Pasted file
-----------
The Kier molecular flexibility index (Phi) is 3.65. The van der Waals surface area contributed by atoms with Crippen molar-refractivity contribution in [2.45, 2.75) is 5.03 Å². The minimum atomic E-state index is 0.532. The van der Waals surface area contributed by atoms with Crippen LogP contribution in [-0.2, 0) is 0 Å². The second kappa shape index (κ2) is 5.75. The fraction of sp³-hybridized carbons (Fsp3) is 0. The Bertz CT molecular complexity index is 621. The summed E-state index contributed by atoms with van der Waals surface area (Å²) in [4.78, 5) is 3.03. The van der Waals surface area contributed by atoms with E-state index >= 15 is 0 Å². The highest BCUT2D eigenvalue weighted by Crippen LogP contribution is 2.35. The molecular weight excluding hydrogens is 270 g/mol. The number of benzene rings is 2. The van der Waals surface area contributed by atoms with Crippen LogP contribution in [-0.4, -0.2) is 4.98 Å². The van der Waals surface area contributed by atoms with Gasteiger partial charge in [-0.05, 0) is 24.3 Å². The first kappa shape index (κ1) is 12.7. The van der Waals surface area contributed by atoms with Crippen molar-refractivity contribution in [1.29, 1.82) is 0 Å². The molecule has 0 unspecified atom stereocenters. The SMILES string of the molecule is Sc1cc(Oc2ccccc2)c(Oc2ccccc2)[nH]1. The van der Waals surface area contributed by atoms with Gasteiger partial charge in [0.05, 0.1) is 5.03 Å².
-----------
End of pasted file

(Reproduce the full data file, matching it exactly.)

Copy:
The Kier molecular flexibility index (Phi) is 3.65. The van der Waals surface area contributed by atoms with Crippen molar-refractivity contribution in [2.45, 2.75) is 5.03 Å². The minimum atomic E-state index is 0.532. The van der Waals surface area contributed by atoms with Crippen LogP contribution in [-0.2, 0) is 0 Å². The second kappa shape index (κ2) is 5.75. The fraction of sp³-hybridized carbons (Fsp3) is 0. The Bertz CT molecular complexity index is 621. The summed E-state index contributed by atoms with van der Waals surface area (Å²) in [4.78, 5) is 3.03. The van der Waals surface area contributed by atoms with E-state index >= 15 is 0 Å². The highest BCUT2D eigenvalue weighted by Crippen LogP contribution is 2.35. The molecular weight excluding hydrogens is 270 g/mol. The number of benzene rings is 2. The van der Waals surface area contributed by atoms with Crippen LogP contribution in [-0.4, -0.2) is 4.98 Å². The van der Waals surface area contributed by atoms with Gasteiger partial charge in [-0.05, 0) is 24.3 Å². The first kappa shape index (κ1) is 12.7. The van der Waals surface area contributed by atoms with Crippen molar-refractivity contribution in [1.29, 1.82) is 0 Å². The molecule has 0 unspecified atom stereocenters. The SMILES string of the molecule is Sc1cc(Oc2ccccc2)c(Oc2ccccc2)[nH]1. The van der Waals surface area contributed by atoms with Gasteiger partial charge in [0.05, 0.1) is 5.03 Å².